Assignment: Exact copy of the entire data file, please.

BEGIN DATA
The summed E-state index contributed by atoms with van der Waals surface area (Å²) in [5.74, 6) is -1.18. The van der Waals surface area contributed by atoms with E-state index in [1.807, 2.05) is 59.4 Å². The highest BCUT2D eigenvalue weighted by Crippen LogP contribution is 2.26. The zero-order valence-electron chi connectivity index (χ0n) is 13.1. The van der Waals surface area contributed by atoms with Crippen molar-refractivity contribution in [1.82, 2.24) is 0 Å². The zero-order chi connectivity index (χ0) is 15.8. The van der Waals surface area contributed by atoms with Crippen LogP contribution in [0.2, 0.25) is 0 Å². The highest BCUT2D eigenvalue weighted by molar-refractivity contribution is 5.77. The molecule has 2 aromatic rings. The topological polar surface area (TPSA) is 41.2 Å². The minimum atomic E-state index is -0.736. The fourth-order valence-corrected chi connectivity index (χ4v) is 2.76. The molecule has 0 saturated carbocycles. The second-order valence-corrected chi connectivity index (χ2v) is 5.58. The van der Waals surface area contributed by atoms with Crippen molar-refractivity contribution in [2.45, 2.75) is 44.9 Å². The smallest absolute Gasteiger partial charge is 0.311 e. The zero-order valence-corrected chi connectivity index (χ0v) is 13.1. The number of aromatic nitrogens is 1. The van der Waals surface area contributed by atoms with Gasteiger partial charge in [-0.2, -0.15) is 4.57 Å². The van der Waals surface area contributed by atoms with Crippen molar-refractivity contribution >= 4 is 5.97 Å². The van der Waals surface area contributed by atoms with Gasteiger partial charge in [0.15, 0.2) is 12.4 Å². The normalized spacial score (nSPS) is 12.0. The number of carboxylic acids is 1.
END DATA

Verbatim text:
The summed E-state index contributed by atoms with van der Waals surface area (Å²) in [5.74, 6) is -1.18. The van der Waals surface area contributed by atoms with E-state index in [1.807, 2.05) is 59.4 Å². The highest BCUT2D eigenvalue weighted by Crippen LogP contribution is 2.26. The zero-order valence-electron chi connectivity index (χ0n) is 13.1. The van der Waals surface area contributed by atoms with Crippen molar-refractivity contribution in [1.82, 2.24) is 0 Å². The zero-order chi connectivity index (χ0) is 15.8. The van der Waals surface area contributed by atoms with Crippen LogP contribution in [0.2, 0.25) is 0 Å². The highest BCUT2D eigenvalue weighted by molar-refractivity contribution is 5.77. The molecule has 2 aromatic rings. The topological polar surface area (TPSA) is 41.2 Å². The minimum atomic E-state index is -0.736. The fourth-order valence-corrected chi connectivity index (χ4v) is 2.76. The molecule has 0 saturated carbocycles. The second-order valence-corrected chi connectivity index (χ2v) is 5.58. The van der Waals surface area contributed by atoms with Crippen molar-refractivity contribution in [2.45, 2.75) is 44.9 Å². The smallest absolute Gasteiger partial charge is 0.311 e. The zero-order valence-corrected chi connectivity index (χ0v) is 13.1. The number of aromatic nitrogens is 1. The van der Waals surface area contributed by atoms with Gasteiger partial charge in [-0.2, -0.15) is 4.57 Å². The van der Waals surface area contributed by atoms with Crippen molar-refractivity contribution >= 4 is 5.97 Å². The van der Waals surface area contributed by atoms with Gasteiger partial charge in [0.15, 0.2) is 12.4 Å². The normalized spacial score (nSPS) is 12.0. The number of carboxylic acids is 1.